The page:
At the time, I joked that the city had been trying to use up all the Round-Up that she purchased in the 1990s at bargain prices. Nobody laughed.
Although we have had a very dry season this year, the annual grasses and forbs have done their best to be green. Until last week, that is. After 95 percent of the growth had occurred and after most of the seeds had been produced, the city has done it again, spraying the roadsides and the center medians with herbicides, which has effectively shortened the all too brief weeks of this delightful seasonal cycle called springtime.
Even worse, the annual growth at the little park at Woodland and Pope next to San Francisquito Creek has been completely wiped out by an application of herbicide, wildflowers and all. There's a catch basin that flows directly into the creek in the midst of the target area.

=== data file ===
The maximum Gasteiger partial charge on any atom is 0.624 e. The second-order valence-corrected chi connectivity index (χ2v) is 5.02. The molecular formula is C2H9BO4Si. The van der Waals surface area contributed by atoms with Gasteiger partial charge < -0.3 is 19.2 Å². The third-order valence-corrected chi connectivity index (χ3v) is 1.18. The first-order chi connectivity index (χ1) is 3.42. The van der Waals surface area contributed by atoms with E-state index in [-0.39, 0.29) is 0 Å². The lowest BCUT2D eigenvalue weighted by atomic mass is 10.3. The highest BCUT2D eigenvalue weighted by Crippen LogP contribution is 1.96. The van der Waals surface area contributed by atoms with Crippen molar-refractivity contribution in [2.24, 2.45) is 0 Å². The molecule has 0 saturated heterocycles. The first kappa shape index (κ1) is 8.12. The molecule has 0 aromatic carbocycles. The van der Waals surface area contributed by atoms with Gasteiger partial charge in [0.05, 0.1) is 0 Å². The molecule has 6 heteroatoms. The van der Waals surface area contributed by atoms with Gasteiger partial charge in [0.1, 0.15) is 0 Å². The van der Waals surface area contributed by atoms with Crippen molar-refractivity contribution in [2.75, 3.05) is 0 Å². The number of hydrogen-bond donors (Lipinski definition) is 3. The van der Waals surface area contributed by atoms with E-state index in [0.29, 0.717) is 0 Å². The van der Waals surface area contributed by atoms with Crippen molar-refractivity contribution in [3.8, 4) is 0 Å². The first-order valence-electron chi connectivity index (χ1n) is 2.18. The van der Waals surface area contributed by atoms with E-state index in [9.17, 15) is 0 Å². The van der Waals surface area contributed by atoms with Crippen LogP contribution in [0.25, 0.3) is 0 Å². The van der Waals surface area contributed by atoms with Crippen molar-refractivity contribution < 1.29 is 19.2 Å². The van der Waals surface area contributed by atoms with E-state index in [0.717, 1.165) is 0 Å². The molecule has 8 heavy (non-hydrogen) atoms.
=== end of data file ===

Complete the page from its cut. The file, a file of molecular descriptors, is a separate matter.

How green is this? In light of the current enthusiasm shown by Mayor Kelly Fergusson to put Menlo Park residents through a tutorial on green practices, I would hope that, at the very least, the city could quickly address some of the fundamentals of integrated pest management practices.
This is an easy one. No task force, paid facilitators or butcher block paper on easels are needed. The list of obvious environmental issues that the city could immediately address needs definitive action, not more studies.
<B>Steve Schmidt, former mayor
Central Avenue, Menlo Park</B>
This story contains 303 words.
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